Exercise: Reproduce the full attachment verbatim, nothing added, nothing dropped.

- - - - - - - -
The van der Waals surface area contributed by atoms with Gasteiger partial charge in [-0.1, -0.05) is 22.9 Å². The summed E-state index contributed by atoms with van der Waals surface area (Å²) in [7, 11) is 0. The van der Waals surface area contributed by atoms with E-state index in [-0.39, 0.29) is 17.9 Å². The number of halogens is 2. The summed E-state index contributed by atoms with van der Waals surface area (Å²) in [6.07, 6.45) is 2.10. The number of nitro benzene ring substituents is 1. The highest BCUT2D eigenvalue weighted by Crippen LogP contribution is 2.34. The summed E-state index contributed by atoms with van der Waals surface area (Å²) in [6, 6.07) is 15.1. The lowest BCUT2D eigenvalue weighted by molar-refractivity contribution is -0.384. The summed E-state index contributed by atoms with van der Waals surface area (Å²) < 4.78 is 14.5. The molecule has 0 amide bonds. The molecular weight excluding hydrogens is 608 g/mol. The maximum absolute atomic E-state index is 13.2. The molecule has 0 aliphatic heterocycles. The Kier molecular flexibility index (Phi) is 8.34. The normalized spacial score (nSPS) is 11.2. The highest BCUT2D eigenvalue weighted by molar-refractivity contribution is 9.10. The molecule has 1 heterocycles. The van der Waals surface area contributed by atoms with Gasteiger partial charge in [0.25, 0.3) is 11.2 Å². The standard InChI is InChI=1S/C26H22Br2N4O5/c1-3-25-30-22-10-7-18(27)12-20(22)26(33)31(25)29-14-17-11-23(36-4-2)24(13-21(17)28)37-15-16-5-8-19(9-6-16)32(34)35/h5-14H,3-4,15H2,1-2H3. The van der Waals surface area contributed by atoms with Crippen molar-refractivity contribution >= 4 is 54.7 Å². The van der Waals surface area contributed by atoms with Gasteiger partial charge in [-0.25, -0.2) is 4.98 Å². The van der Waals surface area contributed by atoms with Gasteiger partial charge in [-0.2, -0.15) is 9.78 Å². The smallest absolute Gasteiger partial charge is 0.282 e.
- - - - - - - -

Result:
The van der Waals surface area contributed by atoms with Gasteiger partial charge in [-0.1, -0.05) is 22.9 Å². The summed E-state index contributed by atoms with van der Waals surface area (Å²) in [7, 11) is 0. The van der Waals surface area contributed by atoms with E-state index in [-0.39, 0.29) is 17.9 Å². The number of halogens is 2. The summed E-state index contributed by atoms with van der Waals surface area (Å²) in [6.07, 6.45) is 2.10. The number of nitro benzene ring substituents is 1. The highest BCUT2D eigenvalue weighted by Crippen LogP contribution is 2.34. The summed E-state index contributed by atoms with van der Waals surface area (Å²) in [6, 6.07) is 15.1. The lowest BCUT2D eigenvalue weighted by molar-refractivity contribution is -0.384. The summed E-state index contributed by atoms with van der Waals surface area (Å²) < 4.78 is 14.5. The molecule has 0 amide bonds. The molecular weight excluding hydrogens is 608 g/mol. The maximum absolute atomic E-state index is 13.2. The molecule has 0 aliphatic heterocycles. The Kier molecular flexibility index (Phi) is 8.34. The normalized spacial score (nSPS) is 11.2. The highest BCUT2D eigenvalue weighted by molar-refractivity contribution is 9.10. The molecule has 1 heterocycles. The van der Waals surface area contributed by atoms with Gasteiger partial charge in [0.25, 0.3) is 11.2 Å². The standard InChI is InChI=1S/C26H22Br2N4O5/c1-3-25-30-22-10-7-18(27)12-20(22)26(33)31(25)29-14-17-11-23(36-4-2)24(13-21(17)28)37-15-16-5-8-19(9-6-16)32(34)35/h5-14H,3-4,15H2,1-2H3. The van der Waals surface area contributed by atoms with Crippen molar-refractivity contribution >= 4 is 54.7 Å². The van der Waals surface area contributed by atoms with Gasteiger partial charge in [-0.25, -0.2) is 4.98 Å². The van der Waals surface area contributed by atoms with Gasteiger partial charge in [-0.2, -0.15) is 9.78 Å². The smallest absolute Gasteiger partial charge is 0.282 e.